28 November 2012

A Short Run Down of Danny Valencia

A year and a week ago, Dan Duquette made his first acquisition by signing a once promising third baseman by the name of Matt Antonelli.  That move did not provide any value to the Major League squad and may have hurt it due to him taking up a 40 man roster spot.  That said, the likelihood of a 40th man to provide much value is pretty slim.  Anyway, Antonelli was released after a few months in the organization and was picked up by the New York Yankees where he was injured.  He currently is a free agent and is looking for another opportunity with a ball club.

Today, Dan Duquette made another acquisition of a once (somewhat less) promising third baseman by the name of Danny Valencia.  Valencia was a fringe prospect coming out of college and required three solid seasons at the plate before he was given much consideration as a top talent.  Issues with breaking balls, defense, and his demeanor began to fade away as his bat began to play in AA and AAA.  However, he still cannot touch a breaking ball from a right hander, the defense is merely below average, and his behavior on the field seemed to tone down a bit.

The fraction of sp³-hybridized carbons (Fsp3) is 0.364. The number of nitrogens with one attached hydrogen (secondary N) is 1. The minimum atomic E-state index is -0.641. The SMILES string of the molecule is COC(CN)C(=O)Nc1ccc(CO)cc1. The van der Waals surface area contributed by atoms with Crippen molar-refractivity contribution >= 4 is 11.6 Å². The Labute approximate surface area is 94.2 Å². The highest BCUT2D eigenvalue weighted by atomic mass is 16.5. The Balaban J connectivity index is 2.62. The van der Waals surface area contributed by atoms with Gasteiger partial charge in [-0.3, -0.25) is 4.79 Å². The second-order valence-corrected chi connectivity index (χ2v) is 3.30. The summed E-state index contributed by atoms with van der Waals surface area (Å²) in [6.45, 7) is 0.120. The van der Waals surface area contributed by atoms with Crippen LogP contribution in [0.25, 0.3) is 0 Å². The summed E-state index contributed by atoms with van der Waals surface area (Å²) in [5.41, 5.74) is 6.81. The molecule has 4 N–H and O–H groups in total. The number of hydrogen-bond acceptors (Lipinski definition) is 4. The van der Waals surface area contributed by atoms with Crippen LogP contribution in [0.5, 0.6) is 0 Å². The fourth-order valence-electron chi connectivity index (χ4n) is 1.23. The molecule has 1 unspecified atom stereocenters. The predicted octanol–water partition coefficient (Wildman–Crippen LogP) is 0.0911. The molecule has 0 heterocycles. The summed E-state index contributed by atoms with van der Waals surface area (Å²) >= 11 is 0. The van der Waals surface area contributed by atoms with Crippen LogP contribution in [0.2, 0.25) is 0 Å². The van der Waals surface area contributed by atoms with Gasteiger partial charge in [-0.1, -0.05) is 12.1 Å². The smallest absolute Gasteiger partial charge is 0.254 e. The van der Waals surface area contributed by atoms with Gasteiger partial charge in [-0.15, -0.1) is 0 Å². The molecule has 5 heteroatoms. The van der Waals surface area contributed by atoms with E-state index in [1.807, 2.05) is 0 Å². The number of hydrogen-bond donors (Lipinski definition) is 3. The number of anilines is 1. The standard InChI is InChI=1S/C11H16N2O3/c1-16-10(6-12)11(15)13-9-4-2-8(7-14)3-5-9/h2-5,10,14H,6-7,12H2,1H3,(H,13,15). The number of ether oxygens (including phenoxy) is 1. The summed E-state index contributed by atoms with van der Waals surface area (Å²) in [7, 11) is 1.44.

In 2010, the Twins were underwhelmed with Brendan Harris and Matt Tolbert at the hot corner, so they gave Valencia a trial at third even though he had been unimpressive in AAA (292/347/373).  Once in the majors, he broke out with a slash line of 311/351/448 (1.9 rWAR, 2.6 fWAR).  There was some concern attached to his .345 BABIP because he needs a high successful contact rate to make up for a below average walk rate.  In 2011, he provided a decent amount of evidence that he is not a full time player with a slash of 246/294/383 (-0.6 rWAR, 0.4 fWAR) during 154 starts.

Then came 2012:

AAA vL 90 .329 .378 .537 127
AAA vR 239 .233 .272 .348 86
MLB vL 45 .214 .200 .333 73
MLB vR 96 .185 .208 .283 67
His season was split between AAA and MLB as well as between the Minnesota and Boston organizations.  He struggled against both left handed and right handed major leaguers to go aong with substandard defense.  That combination is a difficult one to stomach, so he spent most of his season in the minors where he showed some aptitude against left handers.

As it stands, it is difficult to say that Valencia will contribute positively to the Orioles in 2013.  He provides a weak glove and a bat that at best provides plus value against left handed pitchers (~30% of plate appearances).  Best case scenario?  He provides the same value as Jonny Gomes for 4.5MM less.

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